Dazed & Confused
by Dave Hearn
I think this must be about the fiftieth attempt at writing something to go on here since Sunday morning but, until now, things have felt too confused to able to put into words my thoughts and feeling towards what is going on with the Boro at this moment in time. I’ve thought about trying to work out exactly where things may have gone wrong for Tony Mowbray, where they’ve gone wrong for the team and how we try and put things right, and I’ve thought about how best to articulate exactly how much Tony Mowbray is a huge part of our club’s rich tapestry but it’s not been easy.
I won’t lie about it; I’d reached the conclusion that we should probably start looking to change things during the Huddersfield Town game a few weeks ago. The attitude and application, and the lack of intensity, from the players was, particularly in the first-half, thoroughly lamentable. It was another night where the same mistakes were being made on the turf with our defence being wide open constantly. The substitutions the gaffer made were baffling. The general feeling in-and-around the ground itself was as apathetic as I can remember it and, to be honest, I couldn’t see any way back for Mogga from that point on. I felt we’d entered ‘it’s only a matter of time’ territory, an area where a win, rightly or wrongly, was simply delaying the inevitable. A 4-1 win against Yeovil Town should’ve gone some way to dampening down the fears but it didn’t; it actually had the opposite effect. The way our defence was exposed time-and-time again, and by a side widely-expected to slip back into the third-tier this season, was both incredible and alarming to watch. It’s a bizarre feeling to come away from a 4-1 thinking that the manager is in serious trouble but that’s how I felt.
There are so many questions swirling around that I’ve never quite felt sure about where to begin; why were we making so many mistakes at the back and why hadn’t this been addressed over the summer? Why had we spent £2.5m(ish) on attacking players and not invested in the defence? Why don’t we have a captain in the side? Why do we have three senior right-backs and only one left-back on the books? Why had we signed so many central-midfielders when money was tight and the gaping holes at the back had been evident for months? I’ve still not been able to work any of those things out. And there are other questions, too; how on earth could a slide enter such an appalling run of form after Christmas and not be able to address it to the point where it spreads into the following season and into what is, to all intents and purposes, a brand new playing-squad? And why is Peter Kenyon going to our games? What is his role in things? Indeed, does he even have a role at the club?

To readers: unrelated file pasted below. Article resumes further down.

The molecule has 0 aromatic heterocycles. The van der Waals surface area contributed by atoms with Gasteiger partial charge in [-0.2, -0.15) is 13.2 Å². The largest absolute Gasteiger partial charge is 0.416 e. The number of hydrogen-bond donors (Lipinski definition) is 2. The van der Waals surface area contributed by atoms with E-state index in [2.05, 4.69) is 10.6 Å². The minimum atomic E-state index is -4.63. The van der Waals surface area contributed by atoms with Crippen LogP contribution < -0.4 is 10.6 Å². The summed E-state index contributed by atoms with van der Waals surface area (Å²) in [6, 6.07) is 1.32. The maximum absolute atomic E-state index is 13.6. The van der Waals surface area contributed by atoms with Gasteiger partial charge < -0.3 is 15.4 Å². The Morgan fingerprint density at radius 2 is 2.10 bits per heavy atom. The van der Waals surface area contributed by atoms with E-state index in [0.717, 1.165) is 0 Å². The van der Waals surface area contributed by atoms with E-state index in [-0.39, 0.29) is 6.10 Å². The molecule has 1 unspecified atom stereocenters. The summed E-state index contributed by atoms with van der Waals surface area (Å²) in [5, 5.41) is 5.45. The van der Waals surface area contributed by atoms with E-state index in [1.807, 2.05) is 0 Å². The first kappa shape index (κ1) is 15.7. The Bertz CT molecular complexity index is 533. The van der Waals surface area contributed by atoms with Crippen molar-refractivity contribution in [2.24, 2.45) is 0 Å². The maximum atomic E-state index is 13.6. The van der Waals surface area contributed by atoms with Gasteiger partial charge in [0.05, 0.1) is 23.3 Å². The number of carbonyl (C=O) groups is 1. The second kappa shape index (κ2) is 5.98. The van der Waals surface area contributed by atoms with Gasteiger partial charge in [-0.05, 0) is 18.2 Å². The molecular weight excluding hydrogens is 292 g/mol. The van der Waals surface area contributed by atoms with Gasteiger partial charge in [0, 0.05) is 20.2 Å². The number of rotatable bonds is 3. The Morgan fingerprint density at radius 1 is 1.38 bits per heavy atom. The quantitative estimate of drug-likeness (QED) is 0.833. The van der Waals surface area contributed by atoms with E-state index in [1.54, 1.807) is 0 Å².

Perhaps some of those questions will be answered in the coming days and months but what is important now is trying to look forwards. Of course, a club icon has departed and I’m gutted, I think most Boro fans are bitterly disappointed that we’ve had to admit defeat and start the process of moving on from Mogga, and it’s certainly a very difficult time for the club, but it’s also a time where we can perhaps allow ourselves to be a little excited about the future. Although there are genuine concerns with regards to exactly what’s gone on in 2013, Tony Mowbray has assembled the makings of a decent second-tier side and I think it’s fair to say that whoever takes over from him is only a couple of defensive adjustments away, whether they be loan-signings or just downright hard-work on the training pitch, from having side that can challenge at the right end of the table.
The hope would be that the man who takes the job on next will feel the benefit of all of the difficult, exhausting, gruelling and plain ugly work that Mowbray has had to plough through off the pitch and build on his admirable efforts. I don’t see us as a club that requires yet another ‘root and branch’ rebuild; I see it as a good job to be coming into, in truth, with the chance to work alongside a patient chairman who has restructured the club in such a way that we ought to be ahead of our rivals in terms of Financial Fair Play from next year onwards. There is also our hugely productive academy to dig into, a chance to work at a splendid training facility on a daily basis and a big stadium to work towards filling. To an outsider looking in, I’d say we’re a attractive proposition with lots of good things going on.
So right now I’m feeling pretty dazed and confused, certainly, but it does feel like I’m coming round from the knockout-blow of what has been a torturous few months for all concerned; for the club, for the supporters and, of course, for Tony Mowbray himself. There are feelings of relief that we won’t have to see the great man’s name being dragged through the mud any longer, that a line has been drawn under what was fast becoming a thoroughly frustrating affair, that my head and my heart are no longer in full-on conflict with each other and that we can start thinking about where we go from here.
There are questions to be answered, of course, but let’s not kid ourselves into thinking there is no hope for the club post-Mogga because I genuinely think we have the makings of a decent set-up in place. It’s a big shame that Tony Mowbray won’t be the man to lead us back into the top-flight but, if we do go on to bigger and better things in the coming months and years, then Mogga’s role in rebuilding the club won’t be forgotten at my end, that’s for sure.
Up The Boro.